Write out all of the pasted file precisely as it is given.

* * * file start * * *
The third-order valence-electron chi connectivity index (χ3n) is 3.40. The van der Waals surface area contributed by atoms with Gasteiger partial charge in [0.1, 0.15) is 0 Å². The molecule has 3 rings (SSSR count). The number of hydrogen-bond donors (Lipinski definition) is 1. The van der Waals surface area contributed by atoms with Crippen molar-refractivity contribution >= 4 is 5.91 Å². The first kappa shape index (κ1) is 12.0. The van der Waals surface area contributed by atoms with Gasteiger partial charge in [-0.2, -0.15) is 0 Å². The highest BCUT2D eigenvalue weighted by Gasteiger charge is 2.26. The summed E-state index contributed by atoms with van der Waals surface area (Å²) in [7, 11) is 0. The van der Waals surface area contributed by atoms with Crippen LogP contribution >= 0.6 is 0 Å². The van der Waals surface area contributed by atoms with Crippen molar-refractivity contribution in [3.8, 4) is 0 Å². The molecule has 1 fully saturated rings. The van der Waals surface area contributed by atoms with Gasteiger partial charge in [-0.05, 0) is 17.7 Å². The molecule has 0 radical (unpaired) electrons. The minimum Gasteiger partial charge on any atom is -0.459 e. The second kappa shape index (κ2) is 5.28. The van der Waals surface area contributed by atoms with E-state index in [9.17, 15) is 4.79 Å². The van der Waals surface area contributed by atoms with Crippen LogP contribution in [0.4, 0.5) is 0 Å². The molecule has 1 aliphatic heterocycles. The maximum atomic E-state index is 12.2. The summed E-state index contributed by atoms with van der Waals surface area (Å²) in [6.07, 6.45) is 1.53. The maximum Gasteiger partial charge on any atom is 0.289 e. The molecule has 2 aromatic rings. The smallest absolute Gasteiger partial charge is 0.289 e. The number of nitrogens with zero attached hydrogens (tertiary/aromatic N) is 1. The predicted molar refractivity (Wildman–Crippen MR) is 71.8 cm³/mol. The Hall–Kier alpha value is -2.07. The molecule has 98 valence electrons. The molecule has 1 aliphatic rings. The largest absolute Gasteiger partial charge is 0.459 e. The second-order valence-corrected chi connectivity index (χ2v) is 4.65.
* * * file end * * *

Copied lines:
The third-order valence-electron chi connectivity index (χ3n) is 3.40. The van der Waals surface area contributed by atoms with Gasteiger partial charge in [0.1, 0.15) is 0 Å². The molecule has 3 rings (SSSR count). The number of hydrogen-bond donors (Lipinski definition) is 1. The van der Waals surface area contributed by atoms with Crippen molar-refractivity contribution >= 4 is 5.91 Å². The first kappa shape index (κ1) is 12.0. The van der Waals surface area contributed by atoms with Gasteiger partial charge in [-0.2, -0.15) is 0 Å². The highest BCUT2D eigenvalue weighted by Gasteiger charge is 2.26. The summed E-state index contributed by atoms with van der Waals surface area (Å²) in [7, 11) is 0. The van der Waals surface area contributed by atoms with Crippen LogP contribution >= 0.6 is 0 Å². The van der Waals surface area contributed by atoms with Crippen molar-refractivity contribution in [3.8, 4) is 0 Å². The molecule has 1 fully saturated rings. The van der Waals surface area contributed by atoms with Gasteiger partial charge in [-0.05, 0) is 17.7 Å². The molecule has 0 radical (unpaired) electrons. The minimum Gasteiger partial charge on any atom is -0.459 e. The second kappa shape index (κ2) is 5.28. The van der Waals surface area contributed by atoms with E-state index in [9.17, 15) is 4.79 Å². The van der Waals surface area contributed by atoms with Crippen LogP contribution in [0.4, 0.5) is 0 Å². The molecule has 1 aliphatic heterocycles. The maximum atomic E-state index is 12.2. The summed E-state index contributed by atoms with van der Waals surface area (Å²) in [6.07, 6.45) is 1.53. The maximum Gasteiger partial charge on any atom is 0.289 e. The molecule has 2 aromatic rings. The smallest absolute Gasteiger partial charge is 0.289 e. The number of nitrogens with zero attached hydrogens (tertiary/aromatic N) is 1. The predicted molar refractivity (Wildman–Crippen MR) is 71.8 cm³/mol. The Hall–Kier alpha value is -2.07. The molecule has 98 valence electrons. The molecule has 1 aliphatic rings. The largest absolute Gasteiger partial charge is 0.459 e. The second-order valence-corrected chi connectivity index (χ2v) is 4.65.